In his latest novel, Life Expectancy, Dean Koontz once again defies the notion that he is a horror writer and strikes out into truly fantastical territory which reads more like violent surrealist humor than what anyone would traditionally think of as horror.
Koontz has always been hard to define, and hasn't received the critical regard he deserves. From early in his career he was pigeonholed as a horror writer and that and the popularity of his novels made him beneath the regard of most serious critics. The quality of his writing is far higher than one would expect in genre fiction and his works are peppered with memorable, well-written characters and unique and original ideas, including his willingness to bend, merge and defy the conventions of genre. Most of his horror novels are actually Science Fiction, and many of his recent novels have been loaded with dark humor and very little of the traditionally horrific or supernatural.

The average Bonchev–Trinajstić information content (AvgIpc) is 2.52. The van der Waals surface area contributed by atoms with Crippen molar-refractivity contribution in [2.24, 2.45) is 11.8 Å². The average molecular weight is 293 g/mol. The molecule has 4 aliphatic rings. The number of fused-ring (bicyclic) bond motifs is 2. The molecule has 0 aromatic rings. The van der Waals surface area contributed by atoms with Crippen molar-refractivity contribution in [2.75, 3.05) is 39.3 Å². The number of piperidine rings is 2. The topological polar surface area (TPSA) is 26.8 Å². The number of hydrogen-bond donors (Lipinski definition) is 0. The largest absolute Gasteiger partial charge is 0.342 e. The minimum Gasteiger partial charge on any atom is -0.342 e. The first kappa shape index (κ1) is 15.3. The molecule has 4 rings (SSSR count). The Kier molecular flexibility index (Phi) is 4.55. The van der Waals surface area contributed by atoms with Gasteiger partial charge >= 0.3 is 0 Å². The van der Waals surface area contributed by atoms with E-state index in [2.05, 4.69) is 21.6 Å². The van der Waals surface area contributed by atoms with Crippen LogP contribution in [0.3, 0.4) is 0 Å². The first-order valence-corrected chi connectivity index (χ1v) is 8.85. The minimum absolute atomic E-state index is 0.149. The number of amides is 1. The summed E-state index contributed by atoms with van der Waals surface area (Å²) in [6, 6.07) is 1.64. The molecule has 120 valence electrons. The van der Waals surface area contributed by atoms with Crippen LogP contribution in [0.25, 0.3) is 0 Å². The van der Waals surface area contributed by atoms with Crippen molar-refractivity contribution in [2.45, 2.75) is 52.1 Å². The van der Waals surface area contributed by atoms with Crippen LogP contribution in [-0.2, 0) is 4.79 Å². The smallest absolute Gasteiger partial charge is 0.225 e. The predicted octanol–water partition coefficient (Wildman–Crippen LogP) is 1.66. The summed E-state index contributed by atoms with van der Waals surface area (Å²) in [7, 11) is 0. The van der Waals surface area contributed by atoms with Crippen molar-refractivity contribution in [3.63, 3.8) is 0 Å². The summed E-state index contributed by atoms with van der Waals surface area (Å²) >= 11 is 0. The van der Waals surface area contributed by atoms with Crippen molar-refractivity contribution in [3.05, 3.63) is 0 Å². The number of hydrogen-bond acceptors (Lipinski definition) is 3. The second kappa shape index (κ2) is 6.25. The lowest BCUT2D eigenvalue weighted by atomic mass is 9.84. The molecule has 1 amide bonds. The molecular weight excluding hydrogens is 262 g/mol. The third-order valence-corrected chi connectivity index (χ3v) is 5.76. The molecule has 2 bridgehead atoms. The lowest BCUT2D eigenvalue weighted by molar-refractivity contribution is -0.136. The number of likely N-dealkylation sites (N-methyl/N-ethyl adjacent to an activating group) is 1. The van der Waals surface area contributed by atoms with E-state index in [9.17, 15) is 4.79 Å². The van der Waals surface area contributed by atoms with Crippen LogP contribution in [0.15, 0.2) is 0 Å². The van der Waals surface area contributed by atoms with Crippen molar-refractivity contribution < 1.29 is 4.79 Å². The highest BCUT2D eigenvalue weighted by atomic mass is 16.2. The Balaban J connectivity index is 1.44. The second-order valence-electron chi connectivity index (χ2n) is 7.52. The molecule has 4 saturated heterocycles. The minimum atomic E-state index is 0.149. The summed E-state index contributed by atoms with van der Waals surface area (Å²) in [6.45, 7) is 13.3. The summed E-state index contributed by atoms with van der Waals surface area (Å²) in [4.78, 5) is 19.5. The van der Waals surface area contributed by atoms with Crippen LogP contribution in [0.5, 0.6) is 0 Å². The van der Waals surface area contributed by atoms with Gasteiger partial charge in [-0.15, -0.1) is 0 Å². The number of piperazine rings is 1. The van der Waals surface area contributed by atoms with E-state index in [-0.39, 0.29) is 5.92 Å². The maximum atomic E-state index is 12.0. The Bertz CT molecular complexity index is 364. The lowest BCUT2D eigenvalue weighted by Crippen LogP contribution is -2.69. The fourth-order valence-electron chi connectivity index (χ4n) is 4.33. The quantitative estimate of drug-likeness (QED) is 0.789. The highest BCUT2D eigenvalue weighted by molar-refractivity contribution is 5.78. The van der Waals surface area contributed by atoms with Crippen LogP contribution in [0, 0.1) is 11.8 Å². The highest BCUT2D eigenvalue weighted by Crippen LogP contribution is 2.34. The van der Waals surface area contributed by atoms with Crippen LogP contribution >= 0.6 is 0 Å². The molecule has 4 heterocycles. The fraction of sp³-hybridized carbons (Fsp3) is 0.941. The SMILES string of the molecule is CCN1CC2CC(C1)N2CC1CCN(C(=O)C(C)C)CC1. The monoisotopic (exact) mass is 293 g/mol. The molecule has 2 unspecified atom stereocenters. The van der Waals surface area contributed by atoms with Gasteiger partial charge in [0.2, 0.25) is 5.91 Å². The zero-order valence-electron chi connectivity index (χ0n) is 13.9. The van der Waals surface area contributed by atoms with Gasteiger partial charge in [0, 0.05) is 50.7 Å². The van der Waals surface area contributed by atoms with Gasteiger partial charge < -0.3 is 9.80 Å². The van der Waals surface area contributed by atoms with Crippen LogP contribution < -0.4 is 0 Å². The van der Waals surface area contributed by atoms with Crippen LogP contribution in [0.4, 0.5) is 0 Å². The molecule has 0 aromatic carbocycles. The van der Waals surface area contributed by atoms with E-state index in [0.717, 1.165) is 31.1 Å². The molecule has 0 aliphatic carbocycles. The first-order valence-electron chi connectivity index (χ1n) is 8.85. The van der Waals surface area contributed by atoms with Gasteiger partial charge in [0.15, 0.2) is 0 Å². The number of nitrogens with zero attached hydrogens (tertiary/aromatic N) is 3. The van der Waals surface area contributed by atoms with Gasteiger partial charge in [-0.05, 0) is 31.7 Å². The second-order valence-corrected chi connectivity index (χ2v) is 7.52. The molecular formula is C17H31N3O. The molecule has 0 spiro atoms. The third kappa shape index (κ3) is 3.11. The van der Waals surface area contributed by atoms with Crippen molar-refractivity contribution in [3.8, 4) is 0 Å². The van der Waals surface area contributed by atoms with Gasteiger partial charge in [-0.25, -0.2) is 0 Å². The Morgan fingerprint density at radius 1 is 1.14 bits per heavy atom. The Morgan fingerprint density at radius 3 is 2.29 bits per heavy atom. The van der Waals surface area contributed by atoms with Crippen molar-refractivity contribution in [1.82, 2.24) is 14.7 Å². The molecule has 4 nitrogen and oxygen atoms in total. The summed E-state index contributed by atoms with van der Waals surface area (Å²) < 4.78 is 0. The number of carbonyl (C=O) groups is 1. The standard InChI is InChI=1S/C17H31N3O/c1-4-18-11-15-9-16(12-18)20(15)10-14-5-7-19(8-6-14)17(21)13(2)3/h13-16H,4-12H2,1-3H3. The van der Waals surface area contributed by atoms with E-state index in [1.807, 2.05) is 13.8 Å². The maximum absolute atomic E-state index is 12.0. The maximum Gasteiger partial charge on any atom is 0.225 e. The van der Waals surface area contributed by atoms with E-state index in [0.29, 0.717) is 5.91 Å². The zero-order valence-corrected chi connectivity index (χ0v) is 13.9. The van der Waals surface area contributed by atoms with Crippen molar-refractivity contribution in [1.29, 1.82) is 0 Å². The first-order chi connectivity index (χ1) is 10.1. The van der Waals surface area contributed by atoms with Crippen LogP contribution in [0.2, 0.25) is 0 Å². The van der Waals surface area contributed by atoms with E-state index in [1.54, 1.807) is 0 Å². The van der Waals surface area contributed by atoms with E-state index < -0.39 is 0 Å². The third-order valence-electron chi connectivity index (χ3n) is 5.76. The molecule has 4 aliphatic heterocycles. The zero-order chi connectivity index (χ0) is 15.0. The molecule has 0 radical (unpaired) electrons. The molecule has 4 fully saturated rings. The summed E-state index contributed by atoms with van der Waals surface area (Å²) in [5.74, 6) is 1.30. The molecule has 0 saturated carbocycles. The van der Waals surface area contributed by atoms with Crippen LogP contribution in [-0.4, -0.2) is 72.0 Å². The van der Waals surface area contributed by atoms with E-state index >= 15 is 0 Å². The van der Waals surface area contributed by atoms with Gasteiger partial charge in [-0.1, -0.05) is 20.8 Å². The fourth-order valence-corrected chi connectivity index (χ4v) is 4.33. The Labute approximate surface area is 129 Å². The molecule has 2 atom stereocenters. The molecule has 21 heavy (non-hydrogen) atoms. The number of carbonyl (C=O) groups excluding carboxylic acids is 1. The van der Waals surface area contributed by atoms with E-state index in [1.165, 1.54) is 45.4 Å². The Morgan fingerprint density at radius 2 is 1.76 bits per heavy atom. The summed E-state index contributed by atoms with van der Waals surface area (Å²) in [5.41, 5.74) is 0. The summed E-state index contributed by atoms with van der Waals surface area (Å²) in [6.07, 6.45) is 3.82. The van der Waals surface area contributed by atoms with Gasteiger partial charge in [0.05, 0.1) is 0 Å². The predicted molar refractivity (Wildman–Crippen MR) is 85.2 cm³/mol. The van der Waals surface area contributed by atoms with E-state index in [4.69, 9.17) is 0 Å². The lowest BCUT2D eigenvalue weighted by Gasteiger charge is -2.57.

Life Expectancy is startlingly unconventional, full of dark humor, witty dialog, unexpected characters, surprisingly sympathetic psychopaths and demented circus performers by the fistful. It follows the life of Jimmy Tock, a talented baker whose grandfather died at the moment of his birth leaving behind a prophetic legacy of the dates of five terrible events which will unfold in the newborn Jimmy's future. The novel then follows those dates in Jimmy's life, skipping the time in-between them, but filling in the gaps with personal narrative. I'm not going to give away the plot in what is essentially a thriller, but the prophecy that drives the plot is the only supernatural element in the novel, and it is really more of a character study and darkly humorous crime thriller, a bit like Raymond Chandler but with a baker instead of a private eye as the main character and with clowns as the bad guys. You really can't beat a killer clown for dark humor.